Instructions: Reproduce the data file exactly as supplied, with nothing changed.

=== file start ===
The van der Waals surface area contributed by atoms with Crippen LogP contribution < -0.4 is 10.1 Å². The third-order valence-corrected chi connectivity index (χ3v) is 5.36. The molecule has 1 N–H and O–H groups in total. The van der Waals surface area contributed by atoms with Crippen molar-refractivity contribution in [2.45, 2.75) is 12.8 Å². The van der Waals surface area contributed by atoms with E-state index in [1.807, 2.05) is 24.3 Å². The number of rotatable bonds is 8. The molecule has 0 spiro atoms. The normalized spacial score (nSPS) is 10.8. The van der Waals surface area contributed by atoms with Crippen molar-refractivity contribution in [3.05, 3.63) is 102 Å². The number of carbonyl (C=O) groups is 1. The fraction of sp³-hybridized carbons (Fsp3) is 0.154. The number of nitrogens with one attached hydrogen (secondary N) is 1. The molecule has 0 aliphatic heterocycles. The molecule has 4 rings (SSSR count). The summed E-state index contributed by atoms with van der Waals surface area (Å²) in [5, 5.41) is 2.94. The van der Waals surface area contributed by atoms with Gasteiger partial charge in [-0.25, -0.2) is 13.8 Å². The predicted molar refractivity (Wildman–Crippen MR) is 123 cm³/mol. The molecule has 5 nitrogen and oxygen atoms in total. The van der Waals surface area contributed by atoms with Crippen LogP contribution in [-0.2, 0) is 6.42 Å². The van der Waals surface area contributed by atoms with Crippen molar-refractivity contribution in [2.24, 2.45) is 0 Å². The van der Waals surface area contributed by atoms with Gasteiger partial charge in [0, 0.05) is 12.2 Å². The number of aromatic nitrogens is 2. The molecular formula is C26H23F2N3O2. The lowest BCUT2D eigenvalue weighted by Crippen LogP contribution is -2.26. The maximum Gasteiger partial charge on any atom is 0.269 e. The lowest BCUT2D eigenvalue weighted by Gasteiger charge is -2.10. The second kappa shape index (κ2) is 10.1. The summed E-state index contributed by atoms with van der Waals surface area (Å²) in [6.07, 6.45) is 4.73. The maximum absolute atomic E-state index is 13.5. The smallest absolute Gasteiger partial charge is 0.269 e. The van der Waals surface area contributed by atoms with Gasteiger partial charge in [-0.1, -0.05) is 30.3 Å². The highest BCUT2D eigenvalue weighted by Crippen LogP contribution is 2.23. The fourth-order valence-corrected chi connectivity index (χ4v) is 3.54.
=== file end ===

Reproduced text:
The van der Waals surface area contributed by atoms with Crippen LogP contribution < -0.4 is 10.1 Å². The third-order valence-corrected chi connectivity index (χ3v) is 5.36. The molecule has 1 N–H and O–H groups in total. The van der Waals surface area contributed by atoms with Crippen molar-refractivity contribution in [2.45, 2.75) is 12.8 Å². The van der Waals surface area contributed by atoms with E-state index in [1.807, 2.05) is 24.3 Å². The number of rotatable bonds is 8. The molecule has 0 spiro atoms. The normalized spacial score (nSPS) is 10.8. The van der Waals surface area contributed by atoms with Crippen molar-refractivity contribution in [3.05, 3.63) is 102 Å². The number of carbonyl (C=O) groups is 1. The fraction of sp³-hybridized carbons (Fsp3) is 0.154. The number of nitrogens with one attached hydrogen (secondary N) is 1. The molecule has 0 aliphatic heterocycles. The molecule has 4 rings (SSSR count). The summed E-state index contributed by atoms with van der Waals surface area (Å²) in [5, 5.41) is 2.94. The van der Waals surface area contributed by atoms with Gasteiger partial charge in [-0.25, -0.2) is 13.8 Å². The predicted molar refractivity (Wildman–Crippen MR) is 123 cm³/mol. The molecule has 5 nitrogen and oxygen atoms in total. The van der Waals surface area contributed by atoms with Crippen LogP contribution in [-0.2, 0) is 6.42 Å². The van der Waals surface area contributed by atoms with Crippen molar-refractivity contribution in [2.24, 2.45) is 0 Å². The van der Waals surface area contributed by atoms with Gasteiger partial charge in [0, 0.05) is 12.2 Å². The number of aromatic nitrogens is 2. The molecular formula is C26H23F2N3O2. The lowest BCUT2D eigenvalue weighted by Crippen LogP contribution is -2.26. The maximum Gasteiger partial charge on any atom is 0.269 e. The lowest BCUT2D eigenvalue weighted by Gasteiger charge is -2.10. The second kappa shape index (κ2) is 10.1. The summed E-state index contributed by atoms with van der Waals surface area (Å²) in [6.07, 6.45) is 4.73. The maximum absolute atomic E-state index is 13.5. The smallest absolute Gasteiger partial charge is 0.269 e. The van der Waals surface area contributed by atoms with Gasteiger partial charge in [-0.1, -0.05) is 30.3 Å². The highest BCUT2D eigenvalue weighted by Crippen LogP contribution is 2.23. The fourth-order valence-corrected chi connectivity index (χ4v) is 3.54.